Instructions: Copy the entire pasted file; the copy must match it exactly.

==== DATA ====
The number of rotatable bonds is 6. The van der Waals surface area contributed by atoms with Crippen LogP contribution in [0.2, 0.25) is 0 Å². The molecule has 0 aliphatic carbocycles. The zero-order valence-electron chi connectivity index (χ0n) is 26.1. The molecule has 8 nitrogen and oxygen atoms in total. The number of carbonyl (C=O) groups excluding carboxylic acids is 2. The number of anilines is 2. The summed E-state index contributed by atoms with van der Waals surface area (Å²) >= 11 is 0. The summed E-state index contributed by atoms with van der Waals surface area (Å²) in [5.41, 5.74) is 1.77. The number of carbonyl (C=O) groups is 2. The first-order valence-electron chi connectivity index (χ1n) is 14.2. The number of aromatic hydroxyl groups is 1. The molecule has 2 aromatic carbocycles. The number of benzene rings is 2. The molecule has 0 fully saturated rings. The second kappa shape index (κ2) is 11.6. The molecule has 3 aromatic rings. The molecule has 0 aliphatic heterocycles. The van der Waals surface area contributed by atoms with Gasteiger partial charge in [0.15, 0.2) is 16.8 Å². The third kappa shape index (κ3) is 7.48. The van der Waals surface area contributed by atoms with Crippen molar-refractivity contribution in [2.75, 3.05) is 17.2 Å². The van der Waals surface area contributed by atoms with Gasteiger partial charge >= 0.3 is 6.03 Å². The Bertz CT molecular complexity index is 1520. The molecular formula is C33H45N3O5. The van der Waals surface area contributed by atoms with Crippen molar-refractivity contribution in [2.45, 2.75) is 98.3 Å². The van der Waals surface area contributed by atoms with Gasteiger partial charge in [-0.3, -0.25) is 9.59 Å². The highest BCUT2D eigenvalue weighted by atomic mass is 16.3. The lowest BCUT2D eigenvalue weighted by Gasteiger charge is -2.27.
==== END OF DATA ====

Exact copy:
The number of rotatable bonds is 6. The van der Waals surface area contributed by atoms with Crippen LogP contribution in [0.2, 0.25) is 0 Å². The molecule has 0 aliphatic carbocycles. The zero-order valence-electron chi connectivity index (χ0n) is 26.1. The molecule has 8 nitrogen and oxygen atoms in total. The number of carbonyl (C=O) groups excluding carboxylic acids is 2. The number of anilines is 2. The summed E-state index contributed by atoms with van der Waals surface area (Å²) >= 11 is 0. The summed E-state index contributed by atoms with van der Waals surface area (Å²) in [5.41, 5.74) is 1.77. The number of carbonyl (C=O) groups is 2. The first-order valence-electron chi connectivity index (χ1n) is 14.2. The number of aromatic hydroxyl groups is 1. The molecule has 2 aromatic carbocycles. The number of benzene rings is 2. The molecule has 0 fully saturated rings. The second kappa shape index (κ2) is 11.6. The molecule has 3 aromatic rings. The molecule has 0 aliphatic heterocycles. The van der Waals surface area contributed by atoms with Gasteiger partial charge in [0.15, 0.2) is 16.8 Å². The third kappa shape index (κ3) is 7.48. The van der Waals surface area contributed by atoms with Crippen molar-refractivity contribution in [2.75, 3.05) is 17.2 Å². The van der Waals surface area contributed by atoms with Gasteiger partial charge >= 0.3 is 6.03 Å². The Bertz CT molecular complexity index is 1520. The molecular formula is C33H45N3O5. The van der Waals surface area contributed by atoms with Crippen molar-refractivity contribution in [2.45, 2.75) is 98.3 Å². The van der Waals surface area contributed by atoms with Gasteiger partial charge in [-0.3, -0.25) is 9.59 Å². The highest BCUT2D eigenvalue weighted by atomic mass is 16.3. The lowest BCUT2D eigenvalue weighted by Gasteiger charge is -2.27.